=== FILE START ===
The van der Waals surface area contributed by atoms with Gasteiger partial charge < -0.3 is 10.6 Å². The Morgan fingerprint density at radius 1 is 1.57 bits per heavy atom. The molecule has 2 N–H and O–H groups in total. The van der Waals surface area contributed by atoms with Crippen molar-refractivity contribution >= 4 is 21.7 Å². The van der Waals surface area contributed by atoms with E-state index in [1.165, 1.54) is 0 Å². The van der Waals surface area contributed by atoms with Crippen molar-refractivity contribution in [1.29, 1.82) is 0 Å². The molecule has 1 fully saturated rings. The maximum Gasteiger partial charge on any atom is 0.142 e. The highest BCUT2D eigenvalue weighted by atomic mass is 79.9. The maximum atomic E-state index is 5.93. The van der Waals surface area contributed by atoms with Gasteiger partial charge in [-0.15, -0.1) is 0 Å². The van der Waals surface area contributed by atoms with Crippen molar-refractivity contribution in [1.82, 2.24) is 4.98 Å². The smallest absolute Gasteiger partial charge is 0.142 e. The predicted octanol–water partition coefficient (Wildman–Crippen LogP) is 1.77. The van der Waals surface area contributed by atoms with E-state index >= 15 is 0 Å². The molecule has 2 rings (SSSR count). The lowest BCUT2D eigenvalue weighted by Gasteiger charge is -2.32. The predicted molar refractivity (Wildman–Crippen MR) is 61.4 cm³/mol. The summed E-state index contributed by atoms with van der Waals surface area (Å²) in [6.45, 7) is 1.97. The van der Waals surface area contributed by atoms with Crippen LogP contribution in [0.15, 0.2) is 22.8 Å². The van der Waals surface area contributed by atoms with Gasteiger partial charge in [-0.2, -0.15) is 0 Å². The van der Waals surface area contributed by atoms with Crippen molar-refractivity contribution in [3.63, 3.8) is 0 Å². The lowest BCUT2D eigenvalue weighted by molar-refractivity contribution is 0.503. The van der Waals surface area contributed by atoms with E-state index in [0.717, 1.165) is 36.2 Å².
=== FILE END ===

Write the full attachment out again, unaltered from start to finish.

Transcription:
The van der Waals surface area contributed by atoms with Gasteiger partial charge < -0.3 is 10.6 Å². The Morgan fingerprint density at radius 1 is 1.57 bits per heavy atom. The molecule has 2 N–H and O–H groups in total. The van der Waals surface area contributed by atoms with Crippen molar-refractivity contribution >= 4 is 21.7 Å². The van der Waals surface area contributed by atoms with E-state index in [1.165, 1.54) is 0 Å². The van der Waals surface area contributed by atoms with Crippen molar-refractivity contribution in [1.29, 1.82) is 0 Å². The molecule has 1 fully saturated rings. The maximum Gasteiger partial charge on any atom is 0.142 e. The highest BCUT2D eigenvalue weighted by atomic mass is 79.9. The maximum atomic E-state index is 5.93. The van der Waals surface area contributed by atoms with Gasteiger partial charge in [-0.15, -0.1) is 0 Å². The van der Waals surface area contributed by atoms with Crippen molar-refractivity contribution in [1.82, 2.24) is 4.98 Å². The smallest absolute Gasteiger partial charge is 0.142 e. The predicted octanol–water partition coefficient (Wildman–Crippen LogP) is 1.77. The van der Waals surface area contributed by atoms with E-state index >= 15 is 0 Å². The molecule has 2 rings (SSSR count). The lowest BCUT2D eigenvalue weighted by Gasteiger charge is -2.32. The predicted molar refractivity (Wildman–Crippen MR) is 61.4 cm³/mol. The summed E-state index contributed by atoms with van der Waals surface area (Å²) in [6.45, 7) is 1.97. The van der Waals surface area contributed by atoms with Crippen LogP contribution in [0.15, 0.2) is 22.8 Å². The van der Waals surface area contributed by atoms with Gasteiger partial charge in [-0.2, -0.15) is 0 Å². The van der Waals surface area contributed by atoms with Crippen molar-refractivity contribution in [3.63, 3.8) is 0 Å². The lowest BCUT2D eigenvalue weighted by molar-refractivity contribution is 0.503. The van der Waals surface area contributed by atoms with E-state index in [0.717, 1.165) is 36.2 Å².